Targeting coeliac disease serologyBMJ 2012; 345 doi: http://dx.doi.org/10.1136/bmj.e8120 (Published 10 December 2012) Cite this as: BMJ 2012;345:e8120
- David J Unsworth, consultant immunologist1,
- Francis J Smith, biomedical scientist2,
- Robert J Lock, consultant clinical scientist1
- 1Department of Immunology and Immunogenetics, Southmead Hospital, North Bristol NHS Trust, Bristol BS10 5NB, UK
- 2Department of Immunology, Gloucester Royal Hospital, Gloucestershire Hospitals NHS Foundation Trust, Gloucester, UK
We agree that testing first degree relatives of patients with coeliac disease (CD) for gluten enteropathy is worthwhile but caution against less targeted testing, especially in patients with non-specific symptoms.1
We reviewed requests for coeliac serology from two large hospitals and their primary care providers. All sera were tested for anti-tissue transglutaminase antibodies (tTG). Confirming positivity by anti-endomysium antibody testing improves positive predictive values. Berrill and colleagues used IgA anti-tTG alone when reviewing their case,1 but this test can give false positive results. For primary testing we advise confirmation using the IgA anti-endomysium test.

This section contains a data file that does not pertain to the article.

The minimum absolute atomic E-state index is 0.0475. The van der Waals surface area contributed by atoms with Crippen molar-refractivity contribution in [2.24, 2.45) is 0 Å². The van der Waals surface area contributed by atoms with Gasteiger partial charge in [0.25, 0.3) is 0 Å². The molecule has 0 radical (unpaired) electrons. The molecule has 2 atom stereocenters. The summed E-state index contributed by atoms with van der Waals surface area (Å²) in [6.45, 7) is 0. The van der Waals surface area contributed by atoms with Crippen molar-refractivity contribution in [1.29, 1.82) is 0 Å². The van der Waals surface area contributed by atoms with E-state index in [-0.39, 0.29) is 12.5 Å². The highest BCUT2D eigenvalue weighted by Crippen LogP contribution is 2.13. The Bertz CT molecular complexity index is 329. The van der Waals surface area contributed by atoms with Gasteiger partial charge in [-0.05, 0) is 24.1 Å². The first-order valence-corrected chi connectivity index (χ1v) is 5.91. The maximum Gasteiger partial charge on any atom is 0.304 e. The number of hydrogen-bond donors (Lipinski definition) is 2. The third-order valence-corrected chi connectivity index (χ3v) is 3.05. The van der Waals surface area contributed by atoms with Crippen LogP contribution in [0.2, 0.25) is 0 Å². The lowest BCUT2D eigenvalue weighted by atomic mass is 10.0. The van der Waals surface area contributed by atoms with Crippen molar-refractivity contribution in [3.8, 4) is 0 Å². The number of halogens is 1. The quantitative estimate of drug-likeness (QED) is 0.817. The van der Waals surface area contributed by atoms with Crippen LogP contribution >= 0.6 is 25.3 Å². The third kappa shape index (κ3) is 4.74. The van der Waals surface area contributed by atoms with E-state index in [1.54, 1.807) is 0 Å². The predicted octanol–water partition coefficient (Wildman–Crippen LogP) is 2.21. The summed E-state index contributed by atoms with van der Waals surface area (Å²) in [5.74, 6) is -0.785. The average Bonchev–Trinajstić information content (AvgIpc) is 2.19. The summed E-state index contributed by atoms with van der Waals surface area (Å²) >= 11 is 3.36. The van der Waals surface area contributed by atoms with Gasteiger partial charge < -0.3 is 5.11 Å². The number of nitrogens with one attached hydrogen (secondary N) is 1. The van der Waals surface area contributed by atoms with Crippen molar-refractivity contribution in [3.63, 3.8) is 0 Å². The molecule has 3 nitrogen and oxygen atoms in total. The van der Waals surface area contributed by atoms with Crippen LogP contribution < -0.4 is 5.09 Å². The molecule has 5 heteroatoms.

The figure⇓ shows that increasing awareness of CD before the 2009 National Institute for Health and Clinical Excellence (NICE) guidelines resulted in an explosion of requests for serological testing, particularly from primary care. NICE guidance has neither focused testing nor improved yield. Disappointingly, our data suggest that requesting is becoming less effective. Requesting has more than doubled in five years, with the primary care component increasing from 69% to 80% of total requests. The proportion of patients with dual positive serology in primary care has fallen to 1.2% of the tested population.
In this time of austerity patient selection for CD serology needs to be better targeted. In primary care, CD detection is no better than would be achieved by random screening. In the hospital setting (many cases post-GP referral, no doubt) CD detection was highest (around 5%) in children (with failure to thrive, family history, and type 1 diabetes) and in adult diabetes and gastroenterology clinics.
Cite this as: BMJ 2012;345:e8120
Competing interests: None declared.